Data confirms significant reductions in inpatient readmission rates12/17/19 02:49:pm
Rogers developed treatment protocols for our inpatient units with the goal to standardize treatment across the three locations and improve outcomes, including a reduction of readmission rates. Based on data from more than 10,000 patients since 2016, key findings show an impressive reduction in inpatient readmission.
For the three hospitals, we have measured a 28% reduction in 30-day readmission rates for our care, and on average, our patients experience more than a 50% reduction in the severity of their depressive symptoms. In addition to this, we’re also seeing:
- 31% reduction to AMA (against medical advice) discharges
- 33% reduction in patients experiencing suicidal ideation (as reported by the CSSRS)
- 5.5% reduction in cost per patient day
To succeed in this goal, emphasis was placed on increasing the number of daily therapy groups to reinforce key skills and having a greater emphasis on patient safety and treatment engagement.
“Based on feedback from our inpatient teams, patient safety and treatment engagement were the two biggest areas we needed to focus on when developing the protocol,” stated Brad Riemann, PhD, chief clinical officer.
While our readmission data is impressive, it only tells us whether or not a patient returned to Rogers following discharge. For a more complete look into the success of our protocol, we started to share data with key payors to learn whether patients were admitting to other inpatient facilities.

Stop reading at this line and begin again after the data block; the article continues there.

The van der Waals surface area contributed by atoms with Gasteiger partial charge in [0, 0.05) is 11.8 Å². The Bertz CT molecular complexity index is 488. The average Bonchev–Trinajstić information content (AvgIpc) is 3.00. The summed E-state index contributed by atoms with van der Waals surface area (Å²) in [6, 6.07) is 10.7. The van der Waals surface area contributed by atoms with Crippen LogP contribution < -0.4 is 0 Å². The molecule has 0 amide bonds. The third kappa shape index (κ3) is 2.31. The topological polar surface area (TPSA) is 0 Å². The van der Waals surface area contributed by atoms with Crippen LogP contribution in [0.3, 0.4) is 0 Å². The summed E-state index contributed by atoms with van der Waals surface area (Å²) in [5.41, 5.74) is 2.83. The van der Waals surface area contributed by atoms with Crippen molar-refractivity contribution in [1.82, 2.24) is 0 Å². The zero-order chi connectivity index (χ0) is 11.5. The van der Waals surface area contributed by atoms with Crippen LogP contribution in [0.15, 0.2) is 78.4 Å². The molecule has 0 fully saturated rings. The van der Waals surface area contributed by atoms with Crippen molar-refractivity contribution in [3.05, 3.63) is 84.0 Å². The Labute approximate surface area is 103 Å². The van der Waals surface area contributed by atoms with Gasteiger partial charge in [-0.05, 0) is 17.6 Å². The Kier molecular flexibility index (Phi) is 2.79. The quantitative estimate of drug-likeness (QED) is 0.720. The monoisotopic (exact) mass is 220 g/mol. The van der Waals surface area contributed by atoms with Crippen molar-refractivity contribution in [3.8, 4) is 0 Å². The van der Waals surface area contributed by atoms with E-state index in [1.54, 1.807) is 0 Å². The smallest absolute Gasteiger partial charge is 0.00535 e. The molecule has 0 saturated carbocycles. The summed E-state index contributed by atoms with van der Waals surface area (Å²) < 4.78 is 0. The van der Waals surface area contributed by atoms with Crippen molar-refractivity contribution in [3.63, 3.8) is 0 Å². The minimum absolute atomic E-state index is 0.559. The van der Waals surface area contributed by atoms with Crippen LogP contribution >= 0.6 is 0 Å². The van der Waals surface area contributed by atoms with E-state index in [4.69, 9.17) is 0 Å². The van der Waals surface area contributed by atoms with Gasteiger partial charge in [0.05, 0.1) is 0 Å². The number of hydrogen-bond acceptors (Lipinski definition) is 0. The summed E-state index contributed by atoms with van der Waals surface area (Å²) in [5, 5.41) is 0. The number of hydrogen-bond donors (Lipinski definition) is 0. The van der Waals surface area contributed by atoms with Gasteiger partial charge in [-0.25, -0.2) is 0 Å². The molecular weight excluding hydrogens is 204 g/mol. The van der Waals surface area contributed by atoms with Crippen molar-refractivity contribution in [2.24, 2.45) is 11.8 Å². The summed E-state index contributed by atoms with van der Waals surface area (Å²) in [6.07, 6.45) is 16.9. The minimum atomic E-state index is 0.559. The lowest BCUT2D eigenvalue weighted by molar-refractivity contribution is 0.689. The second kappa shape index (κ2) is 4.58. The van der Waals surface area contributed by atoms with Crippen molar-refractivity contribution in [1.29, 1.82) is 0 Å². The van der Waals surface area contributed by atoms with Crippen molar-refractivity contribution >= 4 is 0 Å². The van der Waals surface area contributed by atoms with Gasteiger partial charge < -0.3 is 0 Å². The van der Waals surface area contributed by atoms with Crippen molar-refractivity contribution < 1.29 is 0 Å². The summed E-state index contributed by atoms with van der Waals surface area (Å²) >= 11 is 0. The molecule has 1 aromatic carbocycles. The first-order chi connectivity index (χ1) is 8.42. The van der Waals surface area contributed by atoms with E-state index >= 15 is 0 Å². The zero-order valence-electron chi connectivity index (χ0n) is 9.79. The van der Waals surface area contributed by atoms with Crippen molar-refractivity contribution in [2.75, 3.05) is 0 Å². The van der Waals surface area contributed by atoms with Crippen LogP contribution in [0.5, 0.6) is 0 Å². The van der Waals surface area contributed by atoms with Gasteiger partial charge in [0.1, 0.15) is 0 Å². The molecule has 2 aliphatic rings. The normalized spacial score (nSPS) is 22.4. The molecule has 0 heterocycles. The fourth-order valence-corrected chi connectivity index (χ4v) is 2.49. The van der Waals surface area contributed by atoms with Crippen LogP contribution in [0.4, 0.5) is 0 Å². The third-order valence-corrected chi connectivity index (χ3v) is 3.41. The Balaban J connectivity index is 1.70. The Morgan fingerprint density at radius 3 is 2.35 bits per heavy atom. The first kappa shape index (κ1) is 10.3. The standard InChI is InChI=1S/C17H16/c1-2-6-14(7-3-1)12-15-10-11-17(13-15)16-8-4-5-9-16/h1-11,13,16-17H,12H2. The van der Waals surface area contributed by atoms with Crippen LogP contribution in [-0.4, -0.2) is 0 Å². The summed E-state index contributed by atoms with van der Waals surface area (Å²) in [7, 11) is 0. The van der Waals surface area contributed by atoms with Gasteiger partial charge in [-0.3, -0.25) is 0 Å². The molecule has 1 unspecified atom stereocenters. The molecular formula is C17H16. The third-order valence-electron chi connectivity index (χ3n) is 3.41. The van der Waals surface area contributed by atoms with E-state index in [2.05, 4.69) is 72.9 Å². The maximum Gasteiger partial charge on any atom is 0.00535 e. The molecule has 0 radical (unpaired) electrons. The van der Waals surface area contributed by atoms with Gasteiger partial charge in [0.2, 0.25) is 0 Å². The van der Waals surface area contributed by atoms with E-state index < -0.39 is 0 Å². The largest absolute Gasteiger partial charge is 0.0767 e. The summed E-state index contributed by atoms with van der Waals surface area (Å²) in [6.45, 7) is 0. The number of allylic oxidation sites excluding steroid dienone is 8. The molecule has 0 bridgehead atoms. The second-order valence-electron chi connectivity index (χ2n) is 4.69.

Medicare reports that since 2016 we have achieved a 24.5% drop in 30-day readmission rates for our patients visiting any inpatient unit, and that we hit a record low rate of 15.7% between October 2018 and September 2019.
“Not only did we confirm that our readmission rate is dropping, but we were told that Rogers is the only organization in our region with improving rates,” Dr. Riemann says. “Another key finding from Medicare was that our 30-day readmission rates decrease when inpatient stays are longer.”
This may seem like an obvious outcome, but having concrete data to show the efficacy of longer stays in our inpatient care and its effect on readmission is vital when advocating on behalf of our patients.
Likewise, United Healthcare Medicaid HMO reports a 52% reduction in 30-day readmission rates since 2016, and their data shows that 91% of those who do readmit within the timeframe did not follow their clinical pathway of stepping down to partial hospitalization or intensive outpatient care.
“It’s critical that we keep emphasizing the importance of stepping down into partial hospitalization and intensive outpatient care,” Dr. Riemann says.